Lydion-powered Data Networks enable farmers to generate farm-level data as an agricultural product while giving large buyers confidence in production supply chains
LOS ANGELES - Nov. 21, 2022 - PRLog -- The Data Economics Company (DECO) and Smallholder Data Services (SDS) have launched the first deployment of the SDS Platform software to provide visibility, traceability and verification for farmers' regenerative agriculture products from farm-level data and via the Lydion® Engine. As a result, enterprise-level agricultural product buyers from food and clothing manufacturers are able to trace and audit farm products with sufficient certainty to confidently market end products for consumers as "regenerative."
SDS has received a grant from The Rockefeller Foundation grant to support research and development of mobile implementations of the SDS platform and to improve smallholder farming practices including adaptive landscape management with an aim of boosting yields and market access for smallholder farmers in Thailand, Haiti, Ecuador and the Dominican Republic.
"Regenerative agriculture means each farm's contribution to and relationship with its ecosystem is essential," said SDS co-founder Hugh Locke, president of the Smallholder Farmers Alliance. "This initiative sets us on a course to allow brands to break down barriers between buyers and farmers. This is especially useful for regenerative agriculture and its holistic inclusion of not only the ecological and agricultural impacts, but also the human stories of farmers, their families and their communities."
In his capacity as President and co-founder of the Smallholder Farmers Alliance, Locke also served as a virtual panelist for the Climate Challenge Lab series which occurred in parallel with the COP27 Climate Implementation Summit.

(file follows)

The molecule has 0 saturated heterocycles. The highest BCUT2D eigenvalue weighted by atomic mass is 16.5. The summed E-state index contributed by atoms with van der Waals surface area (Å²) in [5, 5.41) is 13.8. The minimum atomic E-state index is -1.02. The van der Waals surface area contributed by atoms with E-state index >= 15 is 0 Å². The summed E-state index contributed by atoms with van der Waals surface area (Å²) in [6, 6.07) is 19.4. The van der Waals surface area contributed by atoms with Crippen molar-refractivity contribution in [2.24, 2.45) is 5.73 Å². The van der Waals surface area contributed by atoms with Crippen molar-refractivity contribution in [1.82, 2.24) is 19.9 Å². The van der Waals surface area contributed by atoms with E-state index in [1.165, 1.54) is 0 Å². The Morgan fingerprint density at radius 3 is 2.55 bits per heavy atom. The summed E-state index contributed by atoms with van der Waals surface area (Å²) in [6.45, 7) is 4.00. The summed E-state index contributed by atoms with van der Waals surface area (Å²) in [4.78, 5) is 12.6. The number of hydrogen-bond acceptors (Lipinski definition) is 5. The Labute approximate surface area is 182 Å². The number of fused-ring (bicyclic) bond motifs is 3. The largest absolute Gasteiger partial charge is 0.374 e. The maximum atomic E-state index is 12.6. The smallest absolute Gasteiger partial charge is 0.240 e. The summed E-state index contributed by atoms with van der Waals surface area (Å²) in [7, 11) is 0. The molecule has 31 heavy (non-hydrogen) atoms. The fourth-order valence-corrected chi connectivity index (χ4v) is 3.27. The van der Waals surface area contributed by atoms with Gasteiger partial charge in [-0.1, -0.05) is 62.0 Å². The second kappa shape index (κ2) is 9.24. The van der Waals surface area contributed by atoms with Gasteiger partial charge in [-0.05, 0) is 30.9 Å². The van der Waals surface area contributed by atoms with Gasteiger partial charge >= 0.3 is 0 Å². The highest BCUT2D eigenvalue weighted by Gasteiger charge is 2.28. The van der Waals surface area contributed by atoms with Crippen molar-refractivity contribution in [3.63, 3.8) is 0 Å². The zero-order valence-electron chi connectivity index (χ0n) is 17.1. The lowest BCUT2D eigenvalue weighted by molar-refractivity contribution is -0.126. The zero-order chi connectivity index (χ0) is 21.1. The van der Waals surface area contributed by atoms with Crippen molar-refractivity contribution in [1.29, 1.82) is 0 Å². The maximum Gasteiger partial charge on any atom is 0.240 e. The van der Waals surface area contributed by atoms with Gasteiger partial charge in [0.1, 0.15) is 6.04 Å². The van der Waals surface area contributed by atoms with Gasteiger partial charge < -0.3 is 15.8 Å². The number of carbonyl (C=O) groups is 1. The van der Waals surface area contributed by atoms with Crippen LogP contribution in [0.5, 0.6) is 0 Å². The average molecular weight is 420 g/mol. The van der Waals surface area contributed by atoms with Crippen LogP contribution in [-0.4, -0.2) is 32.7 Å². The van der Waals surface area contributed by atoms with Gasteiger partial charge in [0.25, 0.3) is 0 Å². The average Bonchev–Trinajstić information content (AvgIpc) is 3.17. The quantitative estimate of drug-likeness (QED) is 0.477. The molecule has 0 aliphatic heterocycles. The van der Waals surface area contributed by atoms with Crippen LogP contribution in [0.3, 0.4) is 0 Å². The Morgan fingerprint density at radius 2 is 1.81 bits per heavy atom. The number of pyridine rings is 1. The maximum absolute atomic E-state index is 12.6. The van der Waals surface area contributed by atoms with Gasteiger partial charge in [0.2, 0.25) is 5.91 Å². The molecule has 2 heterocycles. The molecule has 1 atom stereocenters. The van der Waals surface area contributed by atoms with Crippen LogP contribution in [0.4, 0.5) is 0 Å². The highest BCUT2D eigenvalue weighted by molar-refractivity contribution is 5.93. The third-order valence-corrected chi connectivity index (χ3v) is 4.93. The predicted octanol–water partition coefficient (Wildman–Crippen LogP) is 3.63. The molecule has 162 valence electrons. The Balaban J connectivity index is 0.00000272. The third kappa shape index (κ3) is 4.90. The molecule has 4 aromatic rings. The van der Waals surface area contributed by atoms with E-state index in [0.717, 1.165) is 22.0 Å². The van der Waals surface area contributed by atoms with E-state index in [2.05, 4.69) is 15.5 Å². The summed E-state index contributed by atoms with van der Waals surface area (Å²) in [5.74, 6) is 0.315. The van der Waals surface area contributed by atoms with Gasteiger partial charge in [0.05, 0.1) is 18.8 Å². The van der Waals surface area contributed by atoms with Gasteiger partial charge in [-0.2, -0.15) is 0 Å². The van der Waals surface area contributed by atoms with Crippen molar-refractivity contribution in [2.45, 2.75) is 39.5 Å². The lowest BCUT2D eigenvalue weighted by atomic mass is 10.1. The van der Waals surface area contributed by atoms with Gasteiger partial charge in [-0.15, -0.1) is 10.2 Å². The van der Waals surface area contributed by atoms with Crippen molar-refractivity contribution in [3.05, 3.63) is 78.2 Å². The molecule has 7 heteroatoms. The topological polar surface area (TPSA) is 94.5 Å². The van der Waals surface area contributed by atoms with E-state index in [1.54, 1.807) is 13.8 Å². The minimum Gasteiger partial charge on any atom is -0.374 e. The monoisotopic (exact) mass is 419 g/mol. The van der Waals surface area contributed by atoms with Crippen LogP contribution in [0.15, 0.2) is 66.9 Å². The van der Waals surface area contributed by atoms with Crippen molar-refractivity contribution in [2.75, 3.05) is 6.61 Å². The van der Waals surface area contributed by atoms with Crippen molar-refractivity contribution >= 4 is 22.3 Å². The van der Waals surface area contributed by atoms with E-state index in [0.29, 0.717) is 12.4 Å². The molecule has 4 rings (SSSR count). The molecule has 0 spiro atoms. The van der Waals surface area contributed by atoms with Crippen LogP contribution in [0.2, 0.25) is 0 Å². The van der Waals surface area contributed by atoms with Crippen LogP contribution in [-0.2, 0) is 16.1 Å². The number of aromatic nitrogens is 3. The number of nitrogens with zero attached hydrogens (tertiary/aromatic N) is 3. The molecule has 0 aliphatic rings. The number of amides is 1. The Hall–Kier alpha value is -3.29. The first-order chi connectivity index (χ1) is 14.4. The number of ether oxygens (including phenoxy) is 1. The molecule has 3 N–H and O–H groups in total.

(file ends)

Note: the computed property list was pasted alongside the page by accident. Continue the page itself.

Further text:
"The power of the SDS platform is that it enables an economic model that aligns incentives all the way through from smallholder farmer to large consumer brands and sustainability-conscious consumers," said Jennifer Hinkel, Managing Director and Chief Growth Officer at DECO. "Provable, traceable data about the regenerative nature of farm products has value to consumers and brands, and as a result, SDS creates a positive loop for farmer participation and the adoption of regenerative practices that benefit farm communities and climate impact more broadly. Our key thesis at DECO is that the science of data economics can likewise enable numerous positive economic loops where data generators—in this case, the millions of farmers on small plots that make up about a third of the world's population—can capture the value of that data to a broad economy, opening up new possibilities for their farms and communities as well as for consumer brands."
Smallholder Data Services currently has implemented its technology in Haiti for cotton and Thailand for rubber. SDS helps its customers, including Fortune 500 companies, execute on 2030 sustainability commitments and measure their success through traceability, transparency, and verification.